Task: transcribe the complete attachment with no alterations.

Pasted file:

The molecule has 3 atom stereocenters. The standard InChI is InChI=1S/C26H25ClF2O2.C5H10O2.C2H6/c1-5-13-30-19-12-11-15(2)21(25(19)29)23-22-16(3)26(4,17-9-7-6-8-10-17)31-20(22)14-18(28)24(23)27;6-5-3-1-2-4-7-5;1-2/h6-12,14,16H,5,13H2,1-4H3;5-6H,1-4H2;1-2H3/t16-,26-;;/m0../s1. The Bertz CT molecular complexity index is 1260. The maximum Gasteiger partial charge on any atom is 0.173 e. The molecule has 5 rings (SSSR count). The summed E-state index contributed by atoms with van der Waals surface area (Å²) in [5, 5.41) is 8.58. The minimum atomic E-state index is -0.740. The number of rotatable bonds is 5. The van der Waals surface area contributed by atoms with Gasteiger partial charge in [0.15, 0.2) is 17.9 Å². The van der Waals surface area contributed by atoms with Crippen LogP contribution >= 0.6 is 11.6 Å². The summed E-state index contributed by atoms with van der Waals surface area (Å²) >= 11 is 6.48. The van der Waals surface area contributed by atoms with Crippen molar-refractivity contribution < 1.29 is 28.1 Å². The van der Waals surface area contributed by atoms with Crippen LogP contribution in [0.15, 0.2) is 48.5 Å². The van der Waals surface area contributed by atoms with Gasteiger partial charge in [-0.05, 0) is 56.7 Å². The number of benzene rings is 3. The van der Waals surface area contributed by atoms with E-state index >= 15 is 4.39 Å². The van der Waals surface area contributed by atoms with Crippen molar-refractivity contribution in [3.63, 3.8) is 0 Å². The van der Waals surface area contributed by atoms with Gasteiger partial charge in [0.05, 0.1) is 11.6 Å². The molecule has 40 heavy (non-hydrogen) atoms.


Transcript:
The molecule has 3 atom stereocenters. The standard InChI is InChI=1S/C26H25ClF2O2.C5H10O2.C2H6/c1-5-13-30-19-12-11-15(2)21(25(19)29)23-22-16(3)26(4,17-9-7-6-8-10-17)31-20(22)14-18(28)24(23)27;6-5-3-1-2-4-7-5;1-2/h6-12,14,16H,5,13H2,1-4H3;5-6H,1-4H2;1-2H3/t16-,26-;;/m0../s1. The Bertz CT molecular complexity index is 1260. The maximum Gasteiger partial charge on any atom is 0.173 e. The molecule has 5 rings (SSSR count). The summed E-state index contributed by atoms with van der Waals surface area (Å²) in [5, 5.41) is 8.58. The minimum atomic E-state index is -0.740. The number of rotatable bonds is 5. The van der Waals surface area contributed by atoms with Gasteiger partial charge in [0.15, 0.2) is 17.9 Å². The van der Waals surface area contributed by atoms with Crippen LogP contribution >= 0.6 is 11.6 Å². The summed E-state index contributed by atoms with van der Waals surface area (Å²) >= 11 is 6.48. The van der Waals surface area contributed by atoms with Crippen molar-refractivity contribution < 1.29 is 28.1 Å². The van der Waals surface area contributed by atoms with Crippen LogP contribution in [0.15, 0.2) is 48.5 Å². The van der Waals surface area contributed by atoms with Gasteiger partial charge in [-0.05, 0) is 56.7 Å². The number of benzene rings is 3. The van der Waals surface area contributed by atoms with E-state index >= 15 is 4.39 Å². The van der Waals surface area contributed by atoms with Crippen molar-refractivity contribution in [3.63, 3.8) is 0 Å². The van der Waals surface area contributed by atoms with Gasteiger partial charge in [0.05, 0.1) is 11.6 Å². The molecule has 40 heavy (non-hydrogen) atoms.